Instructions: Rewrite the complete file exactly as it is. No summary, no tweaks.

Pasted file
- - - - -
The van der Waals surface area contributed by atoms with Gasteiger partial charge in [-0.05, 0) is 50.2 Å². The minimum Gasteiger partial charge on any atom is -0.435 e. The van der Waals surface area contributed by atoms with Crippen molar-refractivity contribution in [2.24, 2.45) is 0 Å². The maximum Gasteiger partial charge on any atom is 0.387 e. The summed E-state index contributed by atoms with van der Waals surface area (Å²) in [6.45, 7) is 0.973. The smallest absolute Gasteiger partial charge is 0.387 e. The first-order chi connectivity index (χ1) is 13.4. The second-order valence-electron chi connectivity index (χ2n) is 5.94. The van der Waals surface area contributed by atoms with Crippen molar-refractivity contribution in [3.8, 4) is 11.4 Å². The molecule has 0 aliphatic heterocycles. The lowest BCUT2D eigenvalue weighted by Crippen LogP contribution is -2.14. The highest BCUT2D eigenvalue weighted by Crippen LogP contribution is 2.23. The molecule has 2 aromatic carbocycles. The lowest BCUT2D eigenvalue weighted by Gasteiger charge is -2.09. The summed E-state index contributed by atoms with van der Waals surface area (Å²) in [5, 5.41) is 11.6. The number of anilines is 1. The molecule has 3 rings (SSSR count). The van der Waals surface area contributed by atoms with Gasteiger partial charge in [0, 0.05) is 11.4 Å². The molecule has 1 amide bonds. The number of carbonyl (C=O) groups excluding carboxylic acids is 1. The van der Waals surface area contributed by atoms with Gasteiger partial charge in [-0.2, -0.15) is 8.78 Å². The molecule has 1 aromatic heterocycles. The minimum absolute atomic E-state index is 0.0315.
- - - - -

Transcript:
The van der Waals surface area contributed by atoms with Gasteiger partial charge in [-0.05, 0) is 50.2 Å². The minimum Gasteiger partial charge on any atom is -0.435 e. The van der Waals surface area contributed by atoms with Crippen molar-refractivity contribution in [2.24, 2.45) is 0 Å². The maximum Gasteiger partial charge on any atom is 0.387 e. The summed E-state index contributed by atoms with van der Waals surface area (Å²) in [6.45, 7) is 0.973. The smallest absolute Gasteiger partial charge is 0.387 e. The first-order chi connectivity index (χ1) is 13.4. The second-order valence-electron chi connectivity index (χ2n) is 5.94. The van der Waals surface area contributed by atoms with Crippen molar-refractivity contribution in [3.8, 4) is 11.4 Å². The molecule has 0 aliphatic heterocycles. The lowest BCUT2D eigenvalue weighted by Crippen LogP contribution is -2.14. The highest BCUT2D eigenvalue weighted by Crippen LogP contribution is 2.23. The molecule has 2 aromatic carbocycles. The lowest BCUT2D eigenvalue weighted by Gasteiger charge is -2.09. The summed E-state index contributed by atoms with van der Waals surface area (Å²) in [5, 5.41) is 11.6. The number of anilines is 1. The molecule has 3 rings (SSSR count). The van der Waals surface area contributed by atoms with Gasteiger partial charge in [0, 0.05) is 11.4 Å². The molecule has 1 amide bonds. The number of carbonyl (C=O) groups excluding carboxylic acids is 1. The van der Waals surface area contributed by atoms with Gasteiger partial charge in [-0.2, -0.15) is 8.78 Å². The molecule has 1 aromatic heterocycles. The minimum absolute atomic E-state index is 0.0315.